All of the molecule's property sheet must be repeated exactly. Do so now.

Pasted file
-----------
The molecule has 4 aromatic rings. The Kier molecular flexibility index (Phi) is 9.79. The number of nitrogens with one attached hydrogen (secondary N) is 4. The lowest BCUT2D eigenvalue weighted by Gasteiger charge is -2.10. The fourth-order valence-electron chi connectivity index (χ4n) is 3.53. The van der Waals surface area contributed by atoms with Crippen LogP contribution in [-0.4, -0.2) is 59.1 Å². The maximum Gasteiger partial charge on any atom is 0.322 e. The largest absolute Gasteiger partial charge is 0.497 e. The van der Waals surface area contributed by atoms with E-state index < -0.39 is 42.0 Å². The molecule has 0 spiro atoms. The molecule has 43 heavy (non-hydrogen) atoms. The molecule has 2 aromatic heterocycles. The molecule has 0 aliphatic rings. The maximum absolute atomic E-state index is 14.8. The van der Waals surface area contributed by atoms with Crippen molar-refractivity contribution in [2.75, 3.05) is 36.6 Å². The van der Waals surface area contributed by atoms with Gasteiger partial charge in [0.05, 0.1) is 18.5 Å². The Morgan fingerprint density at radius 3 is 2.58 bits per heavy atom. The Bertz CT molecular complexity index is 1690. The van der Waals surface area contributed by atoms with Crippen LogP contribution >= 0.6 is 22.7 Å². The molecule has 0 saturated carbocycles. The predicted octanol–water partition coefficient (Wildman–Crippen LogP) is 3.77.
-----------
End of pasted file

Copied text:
The molecule has 4 aromatic rings. The Kier molecular flexibility index (Phi) is 9.79. The number of nitrogens with one attached hydrogen (secondary N) is 4. The lowest BCUT2D eigenvalue weighted by Gasteiger charge is -2.10. The fourth-order valence-electron chi connectivity index (χ4n) is 3.53. The van der Waals surface area contributed by atoms with Crippen LogP contribution in [-0.4, -0.2) is 59.1 Å². The maximum Gasteiger partial charge on any atom is 0.322 e. The largest absolute Gasteiger partial charge is 0.497 e. The van der Waals surface area contributed by atoms with E-state index < -0.39 is 42.0 Å². The molecule has 0 spiro atoms. The molecule has 43 heavy (non-hydrogen) atoms. The molecule has 2 aromatic heterocycles. The molecule has 0 aliphatic rings. The maximum absolute atomic E-state index is 14.8. The van der Waals surface area contributed by atoms with Crippen molar-refractivity contribution in [2.75, 3.05) is 36.6 Å². The van der Waals surface area contributed by atoms with Gasteiger partial charge in [0.05, 0.1) is 18.5 Å². The Morgan fingerprint density at radius 3 is 2.58 bits per heavy atom. The Bertz CT molecular complexity index is 1690. The van der Waals surface area contributed by atoms with Crippen LogP contribution >= 0.6 is 22.7 Å². The molecule has 0 saturated carbocycles. The predicted octanol–water partition coefficient (Wildman–Crippen LogP) is 3.77.